RECENTLY, IT WAS MY great honor to serve as a judge in the Key West Kritter Patrol Dog Show, which is considered one of the most prestigious dog shows held in the entire Key West area on that particular weekend.
This is not one of those dog shows in which serious, competitive dog snobs enter professional dogs that can trace their lineage back 153 generations. The Key West show - it benefits the Kritter Patrol, which finds people to adopt stray dogs and cats - reflects the relaxed attitude of Key West, where the term "business attire" means "wearing some kind of clothing." This is a show for regular dogs, most of whom, if you had to identify them, would fall under the category of: "probably some kind of dog."
These are hard-working dogs that spend their days carrying out the vital dog mission of sniffing every object in the world, and then either (a) barking at it; (b) eating it; (c) attempting to mate with it; (d) making weewee on it; or, in the case of small, excitable dogs, (e) all of the above.
There were dozens of dogs on hand, ranging in size from what appeared to be cotton swabs with eyeballs all the way up to Hound of the Baskervilles. Naturally, every one of them was dragging its owner around by the leash, trying to get a whiff of every other dog's personal region. This process was complicated by the fact that many of the dogs were wearing costumes so they could compete in the Dog and Owner Look-Alike category.
Many owners were also wearing costumes, including one man with a motionless Chihuahua; the man had dressed both the dog and himself as butterflies. The man wore a sequined pantsuit, antennae and a pair of wings.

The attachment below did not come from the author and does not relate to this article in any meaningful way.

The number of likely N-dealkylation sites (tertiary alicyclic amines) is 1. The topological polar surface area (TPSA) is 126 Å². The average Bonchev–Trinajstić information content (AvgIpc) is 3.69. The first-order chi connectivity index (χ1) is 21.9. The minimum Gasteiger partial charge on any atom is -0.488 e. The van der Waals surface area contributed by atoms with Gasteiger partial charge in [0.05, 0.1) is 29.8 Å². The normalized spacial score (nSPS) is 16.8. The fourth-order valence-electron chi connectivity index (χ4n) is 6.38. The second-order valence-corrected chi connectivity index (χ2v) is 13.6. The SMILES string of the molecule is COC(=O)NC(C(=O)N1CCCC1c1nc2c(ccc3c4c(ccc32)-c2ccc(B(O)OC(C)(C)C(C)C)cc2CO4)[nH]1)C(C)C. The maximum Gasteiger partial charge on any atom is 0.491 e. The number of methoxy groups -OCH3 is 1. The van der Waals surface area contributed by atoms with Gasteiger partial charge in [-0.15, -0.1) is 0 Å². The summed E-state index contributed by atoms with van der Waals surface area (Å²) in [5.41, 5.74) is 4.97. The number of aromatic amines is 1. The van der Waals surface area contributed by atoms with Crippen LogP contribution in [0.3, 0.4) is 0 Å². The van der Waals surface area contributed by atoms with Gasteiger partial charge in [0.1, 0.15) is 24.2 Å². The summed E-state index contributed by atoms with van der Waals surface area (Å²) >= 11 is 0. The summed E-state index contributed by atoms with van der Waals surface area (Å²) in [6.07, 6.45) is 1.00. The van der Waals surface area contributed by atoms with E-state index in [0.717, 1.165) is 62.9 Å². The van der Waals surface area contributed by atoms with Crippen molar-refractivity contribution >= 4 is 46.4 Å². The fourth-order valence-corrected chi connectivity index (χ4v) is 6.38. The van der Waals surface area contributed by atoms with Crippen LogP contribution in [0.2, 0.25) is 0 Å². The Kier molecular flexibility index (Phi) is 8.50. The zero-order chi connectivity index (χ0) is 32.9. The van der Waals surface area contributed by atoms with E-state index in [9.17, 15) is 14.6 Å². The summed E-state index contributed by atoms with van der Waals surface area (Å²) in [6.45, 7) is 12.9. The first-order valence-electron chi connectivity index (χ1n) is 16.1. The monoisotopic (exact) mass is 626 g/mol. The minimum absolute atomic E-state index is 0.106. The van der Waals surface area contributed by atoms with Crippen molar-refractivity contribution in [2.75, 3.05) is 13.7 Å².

Perhaps you are concerned that I, a humor columnist with no formal training or expertise in the field of dogs, was on the judging panel. You will be relieved to know that there were also two professional cartoonists, Mike ("Mother Goose and Grimm") Peters and Jeff ("Shoe") MacNelly, both of whom have drawn many expert cartoons involving dogs. Another judge, named Edith, actually did seem to know a few things about dogs, but I believe she was not 100 percent objective, inasmuch as her own dog, Peggy, was entered in most of the events. Edith consistently gave Peggy high ratings despite the fact that Peggy is the ugliest dog in world history. Nevertheless, thanks in part to Edith, Peggy won the Trick Dog category, even though her trick consisted of trying to kick off her underpants.
Actually, that was a pretty good trick. The majority of the dogs entered in the Trick Dog event did not actually perform a trick per se. Generally, the owner would bring the dog onstage and wave a dog biscuit at it, or play a harmonica, or gesture, or babble ("C'mon, Ralph! Sing! C'mon! Woooee! C'mon!) in an increasingly frantic but futile effort to get the dog to do whatever it was supposed to do, while the dog either looked on with mild interest or tried to get off the stage and mate with the next contestant. My personal favorite in the Trick Dog category was a small poodle named Bunny, whose trick, as far as I could tell, consisted entirely of jumping up and down and making weewee on a towel.
As you can imagine, it was not easy serving as a judge with so many strong contestants. Nevertheless, when it was all over, approximately 43 hours after it started, we had to pick one dog as Best in Show. It was a big decision, and although there was a strong push for Peggy, we decided, after agonizing for close to three-tenths of a second, to give the top prize to Sam, the motionless Chihuahua dressed as a butterfly to match his owner, who got emotional when he accepted the trophy. We judges were touched, though we did ask him to make Sam move his paw so we could see that he was, in fact, sleeping and not deceased. Because you have to have standards.